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Introduction to Information Studies

Welcome to the Palo Alto College course on Information. Palo Alto College, in San Antonio, has added INFORMATION STUDIES (INFO 1371) to its core curriculum because we believe that the addition of this course will increase student success and better prepare students for the study of all disciplines as well as for post-graduation life.

The Information Studies course covers the following major areas:

  • Why study information?
  • Computer and information technology basics
  • Web and network basics
  • Study skills and college success
  • How to find information--sources, formats, methods
    • In a library
    • Online
    • Elsewhere
  • Evaluating information for quality and validity
  • How to record information (notes, MLA, APA)
  • Communicating information (style & technologies)
  • The research process and the research paper
  • Critical thinking, and applications
  • The ethics, law, and theories of information access and use

Information literacy is rapidly becoming a required element of college curricula across the country.

A Major National Movement

Information literacy is becoming accepted across the country--and in many foreign countries--as an essential element of a higher education curriculum. The Middle States Association of Colleges and Schools now requires that institutions seeking accreditation ". . . describe and document the strategies and activities used to provide an effective program of bibliographic instruction and information literacy." Several other regional accrediting agencies are considering adopting such a requirement.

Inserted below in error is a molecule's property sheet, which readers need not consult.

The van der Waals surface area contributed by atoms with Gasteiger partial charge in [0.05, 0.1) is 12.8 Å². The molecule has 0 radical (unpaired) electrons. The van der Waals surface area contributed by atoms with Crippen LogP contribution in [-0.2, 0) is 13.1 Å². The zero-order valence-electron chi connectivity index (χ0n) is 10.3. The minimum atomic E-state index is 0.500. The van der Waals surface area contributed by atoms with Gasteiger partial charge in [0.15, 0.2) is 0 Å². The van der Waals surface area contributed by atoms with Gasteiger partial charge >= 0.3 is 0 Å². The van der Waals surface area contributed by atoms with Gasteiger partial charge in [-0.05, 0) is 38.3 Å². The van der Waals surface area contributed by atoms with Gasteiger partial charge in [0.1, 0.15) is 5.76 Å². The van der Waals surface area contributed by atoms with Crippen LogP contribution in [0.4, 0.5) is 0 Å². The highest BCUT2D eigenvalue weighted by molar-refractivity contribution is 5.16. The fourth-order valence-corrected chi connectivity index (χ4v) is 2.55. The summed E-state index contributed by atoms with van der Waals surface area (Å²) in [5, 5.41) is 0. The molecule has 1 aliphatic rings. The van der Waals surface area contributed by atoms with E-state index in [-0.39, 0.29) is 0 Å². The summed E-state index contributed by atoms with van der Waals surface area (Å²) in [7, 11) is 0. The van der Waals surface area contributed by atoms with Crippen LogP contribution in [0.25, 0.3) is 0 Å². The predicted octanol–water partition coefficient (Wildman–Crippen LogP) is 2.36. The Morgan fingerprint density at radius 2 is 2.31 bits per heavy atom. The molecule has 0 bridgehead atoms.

Information literacy is now defined as one of the "five essential competencies for solid job performance according to the U.S. Department of Labor Secretary's Commission on Achieving Necessary Skills (SCANS)" (ALA).

Many universities are now requiring an information literacy course. A growing number of national organizations are pushing to have information studies included in college and university curricula. For more information, see our full documentation at

Unaddressed College & Student Needs

  • 84% of college students don't use the library.

  • Studies show that one source of poor college student motivation is lack of information literacy.

  • The library is a major budget item for colleges and universities, but few students (1.2%) know how to use it. Only 16% use the library in even a poor manner.

  • Studies show that college seniors are no more effective at doing research papers than freshmen.

  • Assigning students to use the library or look for information, without teaching them how, is setting them up for failure (Barnes, 1988; Carlson & Miller, 1984; Gwin, 1978; Lyle, 1963; Morris, 1980).

Administrators Speak

Accrediting Agencies supporting Information Studies:

National Associations recommending Information Studies:

Higher Education Institutions Recommending Information Studies:

Students Speak

(Two samples taken from the records of Richland College, DCCCD where LS102 was taught for 20 years as a 3 hour academic course by Sharlee Jeser-Skaggs and others... for more see full document for more)